Arsenic in volcanic geothermal fluids of Latin America

Dina L. López, Jochen Bundschuh, Peter Birkle, Maria Aurora Armienta, Luis Cumbal, Ondra Sracek, Lorena Cornejo, Mauricio Ormachea

Resultado de la investigación: Contribución a una revistaArtículorevisión exhaustiva

119 Citas (Scopus)


Numerous volcanoes, hot springs, fumaroles, and geothermal wells occur in the Pacific region of Latin America. These systems are characterized by high As concentrations and other typical geothermal elements such as Li and B. This paper presents a review of the available data on As concentrations in geothermal systems and their surficial discharges and As data on volcanic gases of Latin America. Data for geothermal systems in Mexico, Guatemala, Honduras, El Salvador, Nicaragua, Costa Rica, Ecuador, Bolivia, and Chile are presented. Two sources of As can be recognized in the investigated sites: Arsenic partitioned into volcanic gases and emitted in plumes and fumaroles, and arsenic in rocks of volcanic edifices that are leached by groundwaters enriched in volcanic gases. Water containing the most elevated concentrations of As are mature Na-Cl fluids with relatively low sulfate content and As concentrations reaching up to 73.6mgL-1 (Los Humeros geothermal field in Mexico), but more commonly ranging from a few mgL-1 to tens of mgL-1. Fluids derived from Na-Cl enriched waters formed through evaporation and condensation at shallower depths have As levels of only a few μgL-1. Mixing of Na-Cl waters with shallower meteoric waters results in low to intermediate As concentrations (up to a few mgL-1). After the waters are discharged at the ground surface, As(III) oxidizes to As(V) and attenuation of As concentration can occur due to sorption and co-precipitation processes with iron minerals and organic matter present in sediments. Understanding the mechanisms of As enrichment in geothermal waters and their fate upon mixing with shallower groundwater and surface waters is important for the protection of water resources in Latin America.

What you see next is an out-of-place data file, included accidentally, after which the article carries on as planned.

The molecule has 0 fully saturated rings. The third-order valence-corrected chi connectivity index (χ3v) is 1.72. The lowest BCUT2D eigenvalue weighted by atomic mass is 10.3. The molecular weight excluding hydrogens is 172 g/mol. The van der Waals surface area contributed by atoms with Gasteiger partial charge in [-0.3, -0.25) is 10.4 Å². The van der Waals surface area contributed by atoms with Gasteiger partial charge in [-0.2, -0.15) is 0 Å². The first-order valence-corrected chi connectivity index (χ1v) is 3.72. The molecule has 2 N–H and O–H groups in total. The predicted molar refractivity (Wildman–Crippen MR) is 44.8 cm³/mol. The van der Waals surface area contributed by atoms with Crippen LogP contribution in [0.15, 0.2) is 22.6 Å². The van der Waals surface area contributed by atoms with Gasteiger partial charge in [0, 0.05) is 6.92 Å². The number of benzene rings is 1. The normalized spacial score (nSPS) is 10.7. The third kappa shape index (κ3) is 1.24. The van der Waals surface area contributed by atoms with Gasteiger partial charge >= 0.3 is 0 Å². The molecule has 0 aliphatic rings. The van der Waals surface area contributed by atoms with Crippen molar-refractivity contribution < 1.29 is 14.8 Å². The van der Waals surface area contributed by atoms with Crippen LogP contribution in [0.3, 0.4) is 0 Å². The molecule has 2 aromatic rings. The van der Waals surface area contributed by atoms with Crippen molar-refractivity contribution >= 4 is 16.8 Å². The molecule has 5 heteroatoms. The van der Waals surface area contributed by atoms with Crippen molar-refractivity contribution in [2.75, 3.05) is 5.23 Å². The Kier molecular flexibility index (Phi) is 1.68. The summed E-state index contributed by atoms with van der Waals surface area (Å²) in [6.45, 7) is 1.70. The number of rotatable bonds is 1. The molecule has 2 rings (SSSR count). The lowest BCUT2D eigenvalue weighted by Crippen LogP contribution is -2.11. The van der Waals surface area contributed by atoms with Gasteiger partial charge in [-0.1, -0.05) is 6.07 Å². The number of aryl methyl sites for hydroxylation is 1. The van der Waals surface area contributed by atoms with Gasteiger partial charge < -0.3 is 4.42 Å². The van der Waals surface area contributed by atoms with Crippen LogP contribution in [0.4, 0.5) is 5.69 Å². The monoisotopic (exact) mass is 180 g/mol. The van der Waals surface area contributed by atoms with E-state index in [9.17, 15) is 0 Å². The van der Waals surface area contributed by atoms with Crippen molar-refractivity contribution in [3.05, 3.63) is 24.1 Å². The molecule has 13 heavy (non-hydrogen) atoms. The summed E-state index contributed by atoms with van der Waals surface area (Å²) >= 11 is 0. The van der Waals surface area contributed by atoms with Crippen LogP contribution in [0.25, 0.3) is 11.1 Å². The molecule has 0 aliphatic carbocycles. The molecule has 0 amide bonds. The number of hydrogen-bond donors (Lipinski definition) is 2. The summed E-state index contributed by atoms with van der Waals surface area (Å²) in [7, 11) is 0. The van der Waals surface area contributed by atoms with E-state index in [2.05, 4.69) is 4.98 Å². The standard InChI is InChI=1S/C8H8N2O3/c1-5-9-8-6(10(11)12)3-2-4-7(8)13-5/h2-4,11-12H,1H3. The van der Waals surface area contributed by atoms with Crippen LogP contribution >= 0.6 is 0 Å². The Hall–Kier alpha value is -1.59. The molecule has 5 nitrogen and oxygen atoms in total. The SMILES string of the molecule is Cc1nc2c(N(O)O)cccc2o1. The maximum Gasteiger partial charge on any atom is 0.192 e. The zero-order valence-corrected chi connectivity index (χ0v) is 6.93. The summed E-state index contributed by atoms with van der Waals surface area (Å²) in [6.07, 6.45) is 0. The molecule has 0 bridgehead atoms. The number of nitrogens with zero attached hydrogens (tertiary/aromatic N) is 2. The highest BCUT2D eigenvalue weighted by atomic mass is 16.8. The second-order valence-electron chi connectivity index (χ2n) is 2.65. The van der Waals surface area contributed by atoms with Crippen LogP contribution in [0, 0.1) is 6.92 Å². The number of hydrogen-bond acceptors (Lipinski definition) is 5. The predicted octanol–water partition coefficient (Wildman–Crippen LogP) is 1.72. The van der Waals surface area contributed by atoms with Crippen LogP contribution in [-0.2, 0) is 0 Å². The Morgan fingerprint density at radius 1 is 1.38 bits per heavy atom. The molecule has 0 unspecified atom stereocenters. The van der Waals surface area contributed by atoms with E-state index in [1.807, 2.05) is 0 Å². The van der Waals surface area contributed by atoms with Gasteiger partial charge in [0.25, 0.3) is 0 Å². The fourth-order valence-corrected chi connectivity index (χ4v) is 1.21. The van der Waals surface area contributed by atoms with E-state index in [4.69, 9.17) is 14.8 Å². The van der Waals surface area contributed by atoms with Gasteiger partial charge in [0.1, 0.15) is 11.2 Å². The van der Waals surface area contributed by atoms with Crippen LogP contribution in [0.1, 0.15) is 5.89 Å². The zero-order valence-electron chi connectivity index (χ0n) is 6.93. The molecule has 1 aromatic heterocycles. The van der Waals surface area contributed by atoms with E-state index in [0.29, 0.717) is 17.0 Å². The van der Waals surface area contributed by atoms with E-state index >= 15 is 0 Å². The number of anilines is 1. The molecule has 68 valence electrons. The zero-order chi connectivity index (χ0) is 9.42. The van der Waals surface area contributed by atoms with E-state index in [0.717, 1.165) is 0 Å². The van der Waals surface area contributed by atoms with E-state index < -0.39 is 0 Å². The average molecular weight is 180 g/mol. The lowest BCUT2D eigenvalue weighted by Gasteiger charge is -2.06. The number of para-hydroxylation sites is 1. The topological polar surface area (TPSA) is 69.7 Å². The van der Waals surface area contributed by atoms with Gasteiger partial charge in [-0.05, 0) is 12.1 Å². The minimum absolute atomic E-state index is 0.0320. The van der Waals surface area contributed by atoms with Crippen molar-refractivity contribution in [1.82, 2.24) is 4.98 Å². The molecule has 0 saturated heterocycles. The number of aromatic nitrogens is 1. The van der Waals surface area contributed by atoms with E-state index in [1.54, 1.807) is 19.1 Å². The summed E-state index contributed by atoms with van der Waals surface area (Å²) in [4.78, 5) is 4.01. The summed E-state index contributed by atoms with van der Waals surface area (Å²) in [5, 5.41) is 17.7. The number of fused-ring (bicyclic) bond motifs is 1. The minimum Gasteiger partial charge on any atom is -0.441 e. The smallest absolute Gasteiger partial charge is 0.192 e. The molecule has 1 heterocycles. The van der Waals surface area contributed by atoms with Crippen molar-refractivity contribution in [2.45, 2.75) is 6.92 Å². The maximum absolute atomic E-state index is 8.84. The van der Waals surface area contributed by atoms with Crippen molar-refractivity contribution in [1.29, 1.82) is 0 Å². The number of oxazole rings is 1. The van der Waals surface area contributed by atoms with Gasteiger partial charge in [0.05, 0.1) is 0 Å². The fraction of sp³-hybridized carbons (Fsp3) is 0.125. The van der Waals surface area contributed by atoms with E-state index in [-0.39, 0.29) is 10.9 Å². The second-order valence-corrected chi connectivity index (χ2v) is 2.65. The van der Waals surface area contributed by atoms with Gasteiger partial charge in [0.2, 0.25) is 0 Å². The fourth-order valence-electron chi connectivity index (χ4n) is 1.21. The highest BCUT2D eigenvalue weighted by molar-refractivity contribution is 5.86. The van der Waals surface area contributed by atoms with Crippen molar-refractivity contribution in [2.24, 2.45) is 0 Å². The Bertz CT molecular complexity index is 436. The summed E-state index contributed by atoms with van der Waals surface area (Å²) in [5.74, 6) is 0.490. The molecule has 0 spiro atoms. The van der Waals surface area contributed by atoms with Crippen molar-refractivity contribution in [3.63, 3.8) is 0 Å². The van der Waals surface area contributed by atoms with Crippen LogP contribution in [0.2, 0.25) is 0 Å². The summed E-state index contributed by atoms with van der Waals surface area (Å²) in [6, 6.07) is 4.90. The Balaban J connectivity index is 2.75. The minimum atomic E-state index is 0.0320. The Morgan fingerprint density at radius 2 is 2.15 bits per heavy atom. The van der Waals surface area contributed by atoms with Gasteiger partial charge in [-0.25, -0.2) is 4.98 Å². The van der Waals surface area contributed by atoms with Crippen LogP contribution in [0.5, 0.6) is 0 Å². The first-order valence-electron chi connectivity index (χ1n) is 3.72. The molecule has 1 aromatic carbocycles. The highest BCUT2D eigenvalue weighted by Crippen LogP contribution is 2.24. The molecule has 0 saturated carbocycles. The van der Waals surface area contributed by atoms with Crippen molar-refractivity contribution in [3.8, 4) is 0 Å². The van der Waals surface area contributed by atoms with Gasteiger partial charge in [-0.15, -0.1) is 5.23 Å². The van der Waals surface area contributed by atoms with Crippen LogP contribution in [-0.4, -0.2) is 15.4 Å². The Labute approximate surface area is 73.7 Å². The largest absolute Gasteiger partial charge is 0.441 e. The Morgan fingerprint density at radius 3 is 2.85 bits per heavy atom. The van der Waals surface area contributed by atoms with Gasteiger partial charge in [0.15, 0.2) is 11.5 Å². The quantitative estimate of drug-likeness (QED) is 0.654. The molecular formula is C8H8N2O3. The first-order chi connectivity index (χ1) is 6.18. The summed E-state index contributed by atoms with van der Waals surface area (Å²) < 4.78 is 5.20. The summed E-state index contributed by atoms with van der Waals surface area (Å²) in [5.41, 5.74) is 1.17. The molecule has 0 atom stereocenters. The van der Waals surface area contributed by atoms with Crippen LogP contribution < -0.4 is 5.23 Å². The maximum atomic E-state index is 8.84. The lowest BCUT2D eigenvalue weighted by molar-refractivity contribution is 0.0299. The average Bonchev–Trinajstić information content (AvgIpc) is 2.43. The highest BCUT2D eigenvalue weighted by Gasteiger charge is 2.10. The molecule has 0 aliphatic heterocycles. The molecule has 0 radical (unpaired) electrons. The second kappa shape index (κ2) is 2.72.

Idioma originalInglés
Páginas (desde-hasta)57-75
Número de páginas19
PublicaciónScience of the Total Environment
EstadoPublicada - 1 jul. 2012
Publicado de forma externa

Nota bibliográfica

Funding Information:
The authors want to acknowledge the support of different organizations for portions of this work: Fundación Amigos del Lago de Ilopango, Swedish International Development Cooperation Agency (Sida Contribution: 7500707606 ), Swedish International Development Cooperation Agency project to Costa Rica on Arsenic in Geothermal Waters, Central America ( SWE-2005-P18 ), Convenio de Desempeño Universidad de Tarapacá (UTA-MINEDUC, 2008–2010), and the CYTED Proyect Red Temática 406RT0282 Iberoarsen. We thank Dr. John Farmer and Dr. Elizabeth Gierlowski-Kordesch for editorial help.


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